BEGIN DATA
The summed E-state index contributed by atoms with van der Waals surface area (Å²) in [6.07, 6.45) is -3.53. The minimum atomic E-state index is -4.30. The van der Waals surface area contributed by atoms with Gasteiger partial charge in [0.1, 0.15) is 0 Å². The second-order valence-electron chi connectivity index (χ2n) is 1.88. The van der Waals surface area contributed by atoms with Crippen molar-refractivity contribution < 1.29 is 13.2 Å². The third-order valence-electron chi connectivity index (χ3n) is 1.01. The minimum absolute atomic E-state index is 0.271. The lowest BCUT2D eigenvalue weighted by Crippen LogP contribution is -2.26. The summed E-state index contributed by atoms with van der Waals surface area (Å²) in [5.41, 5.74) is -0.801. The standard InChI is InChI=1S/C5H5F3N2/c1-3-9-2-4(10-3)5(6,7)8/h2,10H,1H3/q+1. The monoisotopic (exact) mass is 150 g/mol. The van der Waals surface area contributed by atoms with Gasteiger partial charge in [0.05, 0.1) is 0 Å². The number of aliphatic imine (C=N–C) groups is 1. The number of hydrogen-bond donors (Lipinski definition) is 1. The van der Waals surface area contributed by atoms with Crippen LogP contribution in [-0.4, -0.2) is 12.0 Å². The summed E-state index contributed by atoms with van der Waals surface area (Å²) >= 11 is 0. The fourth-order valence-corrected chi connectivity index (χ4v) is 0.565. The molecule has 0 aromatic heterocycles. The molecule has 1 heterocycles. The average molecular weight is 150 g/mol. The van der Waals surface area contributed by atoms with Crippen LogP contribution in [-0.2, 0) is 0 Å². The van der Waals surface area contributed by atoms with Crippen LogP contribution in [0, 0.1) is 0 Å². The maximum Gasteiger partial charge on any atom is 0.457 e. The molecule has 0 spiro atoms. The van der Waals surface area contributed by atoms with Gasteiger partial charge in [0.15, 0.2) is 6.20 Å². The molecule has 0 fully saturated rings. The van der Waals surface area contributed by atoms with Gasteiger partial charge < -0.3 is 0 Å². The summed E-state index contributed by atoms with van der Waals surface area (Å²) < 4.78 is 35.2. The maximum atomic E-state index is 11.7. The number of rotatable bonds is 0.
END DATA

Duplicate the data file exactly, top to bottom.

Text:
The summed E-state index contributed by atoms with van der Waals surface area (Å²) in [6.07, 6.45) is -3.53. The minimum atomic E-state index is -4.30. The van der Waals surface area contributed by atoms with Gasteiger partial charge in [0.1, 0.15) is 0 Å². The second-order valence-electron chi connectivity index (χ2n) is 1.88. The van der Waals surface area contributed by atoms with Crippen molar-refractivity contribution < 1.29 is 13.2 Å². The third-order valence-electron chi connectivity index (χ3n) is 1.01. The minimum absolute atomic E-state index is 0.271. The lowest BCUT2D eigenvalue weighted by Crippen LogP contribution is -2.26. The summed E-state index contributed by atoms with van der Waals surface area (Å²) in [5.41, 5.74) is -0.801. The standard InChI is InChI=1S/C5H5F3N2/c1-3-9-2-4(10-3)5(6,7)8/h2,10H,1H3/q+1. The monoisotopic (exact) mass is 150 g/mol. The van der Waals surface area contributed by atoms with Gasteiger partial charge in [0.05, 0.1) is 0 Å². The number of aliphatic imine (C=N–C) groups is 1. The number of hydrogen-bond donors (Lipinski definition) is 1. The van der Waals surface area contributed by atoms with Crippen LogP contribution in [-0.4, -0.2) is 12.0 Å². The summed E-state index contributed by atoms with van der Waals surface area (Å²) >= 11 is 0. The fourth-order valence-corrected chi connectivity index (χ4v) is 0.565. The molecule has 0 aromatic heterocycles. The molecule has 1 heterocycles. The average molecular weight is 150 g/mol. The van der Waals surface area contributed by atoms with Crippen LogP contribution in [-0.2, 0) is 0 Å². The van der Waals surface area contributed by atoms with Crippen LogP contribution in [0, 0.1) is 0 Å². The maximum Gasteiger partial charge on any atom is 0.457 e. The molecule has 0 spiro atoms. The van der Waals surface area contributed by atoms with Gasteiger partial charge in [0.15, 0.2) is 6.20 Å². The molecule has 0 fully saturated rings. The van der Waals surface area contributed by atoms with Gasteiger partial charge < -0.3 is 0 Å². The summed E-state index contributed by atoms with van der Waals surface area (Å²) < 4.78 is 35.2. The maximum atomic E-state index is 11.7. The number of rotatable bonds is 0.